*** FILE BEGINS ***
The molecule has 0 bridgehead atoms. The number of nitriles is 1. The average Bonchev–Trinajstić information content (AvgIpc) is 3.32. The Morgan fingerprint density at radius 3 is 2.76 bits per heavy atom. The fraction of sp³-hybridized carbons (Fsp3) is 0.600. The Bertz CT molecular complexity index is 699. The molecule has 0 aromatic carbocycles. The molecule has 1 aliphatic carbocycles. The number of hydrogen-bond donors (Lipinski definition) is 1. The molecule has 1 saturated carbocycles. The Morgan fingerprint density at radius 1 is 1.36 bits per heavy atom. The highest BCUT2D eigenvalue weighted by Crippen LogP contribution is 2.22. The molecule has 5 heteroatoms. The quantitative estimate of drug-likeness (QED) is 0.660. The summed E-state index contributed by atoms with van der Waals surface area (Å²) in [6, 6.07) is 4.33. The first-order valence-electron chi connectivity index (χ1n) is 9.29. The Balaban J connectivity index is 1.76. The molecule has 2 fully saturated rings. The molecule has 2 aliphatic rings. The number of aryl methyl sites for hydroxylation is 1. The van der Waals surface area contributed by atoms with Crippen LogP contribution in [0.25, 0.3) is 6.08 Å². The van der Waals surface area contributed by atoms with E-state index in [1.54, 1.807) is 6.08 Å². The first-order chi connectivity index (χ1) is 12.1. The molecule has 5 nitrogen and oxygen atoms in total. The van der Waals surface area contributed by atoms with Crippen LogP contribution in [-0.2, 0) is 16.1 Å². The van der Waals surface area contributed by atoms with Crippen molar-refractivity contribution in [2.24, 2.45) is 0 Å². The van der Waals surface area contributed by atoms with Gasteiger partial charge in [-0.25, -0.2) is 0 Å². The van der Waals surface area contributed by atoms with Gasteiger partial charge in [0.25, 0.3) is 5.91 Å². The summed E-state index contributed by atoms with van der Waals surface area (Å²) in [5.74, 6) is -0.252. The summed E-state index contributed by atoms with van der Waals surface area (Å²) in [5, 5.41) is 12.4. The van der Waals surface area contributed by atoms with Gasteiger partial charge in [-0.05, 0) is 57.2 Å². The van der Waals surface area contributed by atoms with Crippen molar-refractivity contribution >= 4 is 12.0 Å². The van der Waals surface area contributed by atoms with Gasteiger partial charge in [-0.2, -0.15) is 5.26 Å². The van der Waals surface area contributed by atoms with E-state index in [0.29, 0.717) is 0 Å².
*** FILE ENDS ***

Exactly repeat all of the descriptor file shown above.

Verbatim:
The molecule has 0 bridgehead atoms. The number of nitriles is 1. The average Bonchev–Trinajstić information content (AvgIpc) is 3.32. The Morgan fingerprint density at radius 3 is 2.76 bits per heavy atom. The fraction of sp³-hybridized carbons (Fsp3) is 0.600. The Bertz CT molecular complexity index is 699. The molecule has 0 aromatic carbocycles. The molecule has 1 aliphatic carbocycles. The number of hydrogen-bond donors (Lipinski definition) is 1. The molecule has 1 saturated carbocycles. The Morgan fingerprint density at radius 1 is 1.36 bits per heavy atom. The highest BCUT2D eigenvalue weighted by Crippen LogP contribution is 2.22. The molecule has 5 heteroatoms. The quantitative estimate of drug-likeness (QED) is 0.660. The summed E-state index contributed by atoms with van der Waals surface area (Å²) in [6, 6.07) is 4.33. The first-order valence-electron chi connectivity index (χ1n) is 9.29. The Balaban J connectivity index is 1.76. The molecule has 2 fully saturated rings. The molecule has 2 aliphatic rings. The number of aryl methyl sites for hydroxylation is 1. The van der Waals surface area contributed by atoms with Crippen LogP contribution in [0.25, 0.3) is 6.08 Å². The van der Waals surface area contributed by atoms with E-state index in [1.54, 1.807) is 6.08 Å². The first-order chi connectivity index (χ1) is 12.1. The molecule has 5 nitrogen and oxygen atoms in total. The van der Waals surface area contributed by atoms with Crippen LogP contribution in [-0.2, 0) is 16.1 Å². The van der Waals surface area contributed by atoms with Crippen molar-refractivity contribution in [2.24, 2.45) is 0 Å². The van der Waals surface area contributed by atoms with Gasteiger partial charge in [-0.25, -0.2) is 0 Å². The van der Waals surface area contributed by atoms with Gasteiger partial charge in [0.25, 0.3) is 5.91 Å². The summed E-state index contributed by atoms with van der Waals surface area (Å²) in [5.74, 6) is -0.252. The summed E-state index contributed by atoms with van der Waals surface area (Å²) in [5, 5.41) is 12.4. The van der Waals surface area contributed by atoms with Gasteiger partial charge in [-0.05, 0) is 57.2 Å². The van der Waals surface area contributed by atoms with Crippen molar-refractivity contribution >= 4 is 12.0 Å². The van der Waals surface area contributed by atoms with Gasteiger partial charge in [-0.2, -0.15) is 5.26 Å². The van der Waals surface area contributed by atoms with E-state index in [0.29, 0.717) is 0 Å².